Tana Oshima’s “Nabokova” : As Dense As A Russian Novel, But Nowhere Near As Long


Ryan C.'s Four Color Apocalypse

There’s beauty in simplicity, as the cover of Tana Oshima’s newest self-published mini, Nabokova, clearly demonstrates. It’s stark, perhaps even spartan, but deeply communicative and precisely thought through. It imparts its message with crystal clarity and nothing by way of fuss or muss.

But there’s beauty in complexity, too, and this comic is also proof positive of that, as we’ll get to shortly. And trust me — this really only scratches the surface of the contradictions and conundrums contained herein. Bring your hardhat, folks — this one takes some real work.

On a purely physical level, this is a book that exemplifies the kind of quality artistry and craftsmanship we’ve come to expect from Oshima in fairly short order — printed in rich colors and varying tones and gradations (blue being dominant in all things — okay, almost all things) on high-quality paper between heavy cardstock…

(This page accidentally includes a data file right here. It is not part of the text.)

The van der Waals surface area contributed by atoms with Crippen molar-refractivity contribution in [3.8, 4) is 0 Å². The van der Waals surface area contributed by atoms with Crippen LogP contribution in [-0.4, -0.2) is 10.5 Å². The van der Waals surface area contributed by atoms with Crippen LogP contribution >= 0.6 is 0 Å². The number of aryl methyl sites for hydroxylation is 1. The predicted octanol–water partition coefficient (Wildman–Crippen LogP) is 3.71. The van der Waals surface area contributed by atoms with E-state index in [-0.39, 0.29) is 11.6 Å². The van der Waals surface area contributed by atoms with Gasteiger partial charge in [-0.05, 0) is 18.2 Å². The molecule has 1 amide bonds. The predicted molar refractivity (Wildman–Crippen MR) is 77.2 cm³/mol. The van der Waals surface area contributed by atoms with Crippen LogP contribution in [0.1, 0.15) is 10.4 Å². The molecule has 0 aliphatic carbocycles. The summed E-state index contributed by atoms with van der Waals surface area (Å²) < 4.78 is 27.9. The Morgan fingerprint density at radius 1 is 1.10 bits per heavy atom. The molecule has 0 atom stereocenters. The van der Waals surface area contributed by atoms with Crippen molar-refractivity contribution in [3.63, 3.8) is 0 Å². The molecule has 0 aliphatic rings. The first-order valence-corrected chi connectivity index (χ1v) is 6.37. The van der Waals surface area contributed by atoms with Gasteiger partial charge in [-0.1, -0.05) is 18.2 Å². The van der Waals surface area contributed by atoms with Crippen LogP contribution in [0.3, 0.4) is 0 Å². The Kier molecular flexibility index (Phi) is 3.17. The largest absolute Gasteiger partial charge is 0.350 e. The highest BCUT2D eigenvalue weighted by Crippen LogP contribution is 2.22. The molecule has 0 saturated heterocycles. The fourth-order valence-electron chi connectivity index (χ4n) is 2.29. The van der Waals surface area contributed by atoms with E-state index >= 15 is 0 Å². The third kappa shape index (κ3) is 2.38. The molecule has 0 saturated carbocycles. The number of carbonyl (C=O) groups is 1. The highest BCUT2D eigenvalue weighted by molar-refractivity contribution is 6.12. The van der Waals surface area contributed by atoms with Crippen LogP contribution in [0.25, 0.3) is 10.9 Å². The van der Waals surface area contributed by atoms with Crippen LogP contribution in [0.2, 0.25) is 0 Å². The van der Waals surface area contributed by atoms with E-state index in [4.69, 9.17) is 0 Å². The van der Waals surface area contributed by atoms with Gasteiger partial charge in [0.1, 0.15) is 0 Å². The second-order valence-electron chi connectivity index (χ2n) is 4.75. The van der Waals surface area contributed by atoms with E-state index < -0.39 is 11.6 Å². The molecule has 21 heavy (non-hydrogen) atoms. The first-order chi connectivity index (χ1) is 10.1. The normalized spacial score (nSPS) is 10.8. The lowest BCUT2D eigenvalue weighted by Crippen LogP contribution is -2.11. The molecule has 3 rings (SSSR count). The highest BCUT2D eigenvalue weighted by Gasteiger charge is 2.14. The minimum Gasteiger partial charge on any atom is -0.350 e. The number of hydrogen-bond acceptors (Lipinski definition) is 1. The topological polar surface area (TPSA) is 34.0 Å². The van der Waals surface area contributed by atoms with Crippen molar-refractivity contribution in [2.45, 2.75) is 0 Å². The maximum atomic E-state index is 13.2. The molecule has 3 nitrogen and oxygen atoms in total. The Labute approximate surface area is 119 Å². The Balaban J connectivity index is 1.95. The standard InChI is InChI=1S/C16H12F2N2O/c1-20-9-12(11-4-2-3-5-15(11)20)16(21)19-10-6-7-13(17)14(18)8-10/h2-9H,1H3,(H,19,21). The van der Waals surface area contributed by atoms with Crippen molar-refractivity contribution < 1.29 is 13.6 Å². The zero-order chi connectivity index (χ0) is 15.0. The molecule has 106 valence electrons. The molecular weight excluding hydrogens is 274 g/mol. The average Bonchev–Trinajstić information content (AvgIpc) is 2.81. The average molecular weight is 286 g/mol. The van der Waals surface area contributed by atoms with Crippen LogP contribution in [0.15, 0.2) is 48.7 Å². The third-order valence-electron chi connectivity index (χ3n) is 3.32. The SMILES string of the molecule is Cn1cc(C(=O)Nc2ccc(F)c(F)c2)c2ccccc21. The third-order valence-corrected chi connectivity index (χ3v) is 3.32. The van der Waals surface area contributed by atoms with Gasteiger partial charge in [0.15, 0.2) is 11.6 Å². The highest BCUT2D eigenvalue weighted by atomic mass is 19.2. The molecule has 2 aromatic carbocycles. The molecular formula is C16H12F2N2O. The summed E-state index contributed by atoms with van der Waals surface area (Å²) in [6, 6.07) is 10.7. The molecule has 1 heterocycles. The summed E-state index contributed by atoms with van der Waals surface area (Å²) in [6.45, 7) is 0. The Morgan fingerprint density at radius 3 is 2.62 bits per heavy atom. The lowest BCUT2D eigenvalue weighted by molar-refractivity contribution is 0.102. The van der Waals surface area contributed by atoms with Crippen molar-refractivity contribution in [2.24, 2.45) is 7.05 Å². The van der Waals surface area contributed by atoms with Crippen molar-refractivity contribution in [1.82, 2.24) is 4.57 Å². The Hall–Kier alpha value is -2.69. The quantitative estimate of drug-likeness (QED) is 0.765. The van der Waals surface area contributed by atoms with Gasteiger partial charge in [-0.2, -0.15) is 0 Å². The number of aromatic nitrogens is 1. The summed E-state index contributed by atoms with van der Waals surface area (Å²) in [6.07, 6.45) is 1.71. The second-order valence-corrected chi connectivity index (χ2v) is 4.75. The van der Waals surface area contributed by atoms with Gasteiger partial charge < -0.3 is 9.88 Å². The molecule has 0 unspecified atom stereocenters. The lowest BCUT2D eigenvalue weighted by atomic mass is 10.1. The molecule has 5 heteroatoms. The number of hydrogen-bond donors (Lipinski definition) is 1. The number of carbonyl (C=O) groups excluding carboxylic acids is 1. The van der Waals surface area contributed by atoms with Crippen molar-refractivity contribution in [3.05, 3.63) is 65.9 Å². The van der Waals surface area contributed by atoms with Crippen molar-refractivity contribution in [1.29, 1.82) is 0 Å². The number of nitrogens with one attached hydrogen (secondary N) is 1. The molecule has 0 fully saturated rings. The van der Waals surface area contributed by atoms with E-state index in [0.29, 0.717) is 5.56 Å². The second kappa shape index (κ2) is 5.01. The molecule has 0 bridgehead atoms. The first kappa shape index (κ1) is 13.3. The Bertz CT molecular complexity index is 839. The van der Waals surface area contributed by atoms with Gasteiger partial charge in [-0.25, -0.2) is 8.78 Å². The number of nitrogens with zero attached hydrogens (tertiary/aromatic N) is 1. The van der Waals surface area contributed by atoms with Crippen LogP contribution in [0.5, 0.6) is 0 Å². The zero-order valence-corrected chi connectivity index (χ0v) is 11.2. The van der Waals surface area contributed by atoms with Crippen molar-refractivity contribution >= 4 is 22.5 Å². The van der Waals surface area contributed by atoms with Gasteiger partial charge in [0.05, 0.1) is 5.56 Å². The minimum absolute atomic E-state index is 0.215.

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One response to “Tana Oshima’s “Nabokova” : As Dense As A Russian Novel, But Nowhere Near As Long

  1. Pingback: Lisa’s Week In Review: 9/9/19 — 9/15/19 | Through the Shattered Lens

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